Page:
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“Donald Trump is shaping the contours of the race,” GOP strategist Kevin Madden said. “He’s controlling the tempo of this race and the other campaigns can’t cede that power to him.”
Some party insiders worry Mr. Trump’s hard-line stance on immigration, in particular, has led to unforced errors that could haunt an eventual Republican nominee. In a radio interview last week discussing Mr. Trump’s call for ending “birthright citizenship,” the constitutional guarantee of citizenship for children of immigrants born in the U.S., former Florida Gov. Jeb Bush used the term “anchor babies” to describe the American-born children of undocumented immigrants. Mr. Bush, a fluent Spanish speaker who trumpets his ability to campaign in Latino neighborhoods, later defended his use of a term, which is offensive to many Hispanics.
“Do you have a better term? You give me a better term and I’ll use it,” Mr. Bush said to reporters who pressed him about his language during a campaign stop in New Hampshire.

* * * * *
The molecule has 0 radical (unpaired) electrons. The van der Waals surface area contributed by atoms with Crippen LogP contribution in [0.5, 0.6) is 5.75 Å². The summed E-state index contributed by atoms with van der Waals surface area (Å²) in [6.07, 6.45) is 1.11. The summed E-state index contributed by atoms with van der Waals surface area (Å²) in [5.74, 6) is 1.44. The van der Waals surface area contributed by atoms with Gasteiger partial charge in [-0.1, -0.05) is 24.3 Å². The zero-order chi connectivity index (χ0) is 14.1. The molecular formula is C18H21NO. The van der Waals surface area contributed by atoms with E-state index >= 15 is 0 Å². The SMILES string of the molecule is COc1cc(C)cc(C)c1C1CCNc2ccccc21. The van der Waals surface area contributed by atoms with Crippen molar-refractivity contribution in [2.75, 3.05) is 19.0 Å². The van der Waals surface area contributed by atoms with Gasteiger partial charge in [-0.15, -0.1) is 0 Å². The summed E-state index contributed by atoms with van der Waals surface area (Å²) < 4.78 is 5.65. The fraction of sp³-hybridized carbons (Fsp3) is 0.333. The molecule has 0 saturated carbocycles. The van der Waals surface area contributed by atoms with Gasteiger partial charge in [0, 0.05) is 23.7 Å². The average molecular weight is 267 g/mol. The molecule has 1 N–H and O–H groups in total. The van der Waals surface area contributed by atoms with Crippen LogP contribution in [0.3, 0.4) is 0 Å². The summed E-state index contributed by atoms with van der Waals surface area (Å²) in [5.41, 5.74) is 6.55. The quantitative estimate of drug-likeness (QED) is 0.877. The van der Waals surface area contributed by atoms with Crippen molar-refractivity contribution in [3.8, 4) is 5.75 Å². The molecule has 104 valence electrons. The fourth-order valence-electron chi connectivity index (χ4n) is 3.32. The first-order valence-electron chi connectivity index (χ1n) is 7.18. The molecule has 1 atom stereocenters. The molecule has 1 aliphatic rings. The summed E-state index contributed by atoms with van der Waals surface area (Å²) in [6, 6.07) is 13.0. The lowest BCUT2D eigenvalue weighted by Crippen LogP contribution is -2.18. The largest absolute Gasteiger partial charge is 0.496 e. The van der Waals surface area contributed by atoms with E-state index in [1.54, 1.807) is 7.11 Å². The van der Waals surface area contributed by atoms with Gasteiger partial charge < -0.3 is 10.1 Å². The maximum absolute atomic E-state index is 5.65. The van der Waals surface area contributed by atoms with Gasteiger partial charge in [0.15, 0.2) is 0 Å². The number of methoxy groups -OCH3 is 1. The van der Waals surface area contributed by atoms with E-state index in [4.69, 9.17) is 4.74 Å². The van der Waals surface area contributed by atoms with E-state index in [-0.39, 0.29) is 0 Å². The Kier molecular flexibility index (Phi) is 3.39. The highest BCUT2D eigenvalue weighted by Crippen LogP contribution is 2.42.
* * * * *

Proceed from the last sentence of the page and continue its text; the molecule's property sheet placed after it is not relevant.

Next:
Mr. Bush, a daily target of Mr. Trump’s attacks, is offering increased pushback against them even though his campaign’s top officials and donors insist Mr. Trump’s campaign isn’t a threat in the primary. The Bush camp on Friday emailed supporters in Alabama, where Mr. Trump held a rally that attracted an estimated 20,000 people, to declare Mr. Trump has “a record that would make Hillary Clinton proud.” The super PAC backing Mr. Bush hired a plane to fly over the event carrying a banner that read, “Trump 4 higher taxes. Jeb 4 prez.”
Mr. Bush is scheduled to appear Monday in McAllen, Texas, to discuss “border security issues,” a spokeswoman said. The campaign said the trip was planned for weeks.